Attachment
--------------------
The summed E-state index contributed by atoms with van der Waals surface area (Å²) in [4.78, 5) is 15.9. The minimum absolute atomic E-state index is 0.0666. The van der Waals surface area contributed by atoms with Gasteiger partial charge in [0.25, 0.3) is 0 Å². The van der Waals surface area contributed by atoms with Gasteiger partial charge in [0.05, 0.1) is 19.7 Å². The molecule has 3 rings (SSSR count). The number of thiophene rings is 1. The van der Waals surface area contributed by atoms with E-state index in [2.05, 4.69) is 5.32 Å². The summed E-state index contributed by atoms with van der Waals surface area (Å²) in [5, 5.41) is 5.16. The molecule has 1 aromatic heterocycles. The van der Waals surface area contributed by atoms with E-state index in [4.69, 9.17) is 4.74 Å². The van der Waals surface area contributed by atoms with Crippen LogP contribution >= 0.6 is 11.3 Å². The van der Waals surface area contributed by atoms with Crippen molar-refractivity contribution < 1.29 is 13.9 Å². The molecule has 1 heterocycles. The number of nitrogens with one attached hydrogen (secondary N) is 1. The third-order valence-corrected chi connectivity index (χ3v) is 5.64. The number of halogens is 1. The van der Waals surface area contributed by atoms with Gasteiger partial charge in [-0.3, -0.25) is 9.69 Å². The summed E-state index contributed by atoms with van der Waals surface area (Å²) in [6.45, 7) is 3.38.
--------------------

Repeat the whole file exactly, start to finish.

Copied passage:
The summed E-state index contributed by atoms with van der Waals surface area (Å²) in [4.78, 5) is 15.9. The minimum absolute atomic E-state index is 0.0666. The van der Waals surface area contributed by atoms with Gasteiger partial charge in [0.25, 0.3) is 0 Å². The van der Waals surface area contributed by atoms with Gasteiger partial charge in [0.05, 0.1) is 19.7 Å². The molecule has 3 rings (SSSR count). The number of thiophene rings is 1. The van der Waals surface area contributed by atoms with E-state index in [2.05, 4.69) is 5.32 Å². The summed E-state index contributed by atoms with van der Waals surface area (Å²) in [5, 5.41) is 5.16. The molecule has 1 aromatic heterocycles. The van der Waals surface area contributed by atoms with E-state index in [4.69, 9.17) is 4.74 Å². The van der Waals surface area contributed by atoms with Crippen LogP contribution >= 0.6 is 11.3 Å². The van der Waals surface area contributed by atoms with Crippen molar-refractivity contribution < 1.29 is 13.9 Å². The molecule has 1 heterocycles. The number of nitrogens with one attached hydrogen (secondary N) is 1. The third-order valence-corrected chi connectivity index (χ3v) is 5.64. The number of halogens is 1. The van der Waals surface area contributed by atoms with Gasteiger partial charge in [-0.3, -0.25) is 9.69 Å². The summed E-state index contributed by atoms with van der Waals surface area (Å²) in [6.45, 7) is 3.38.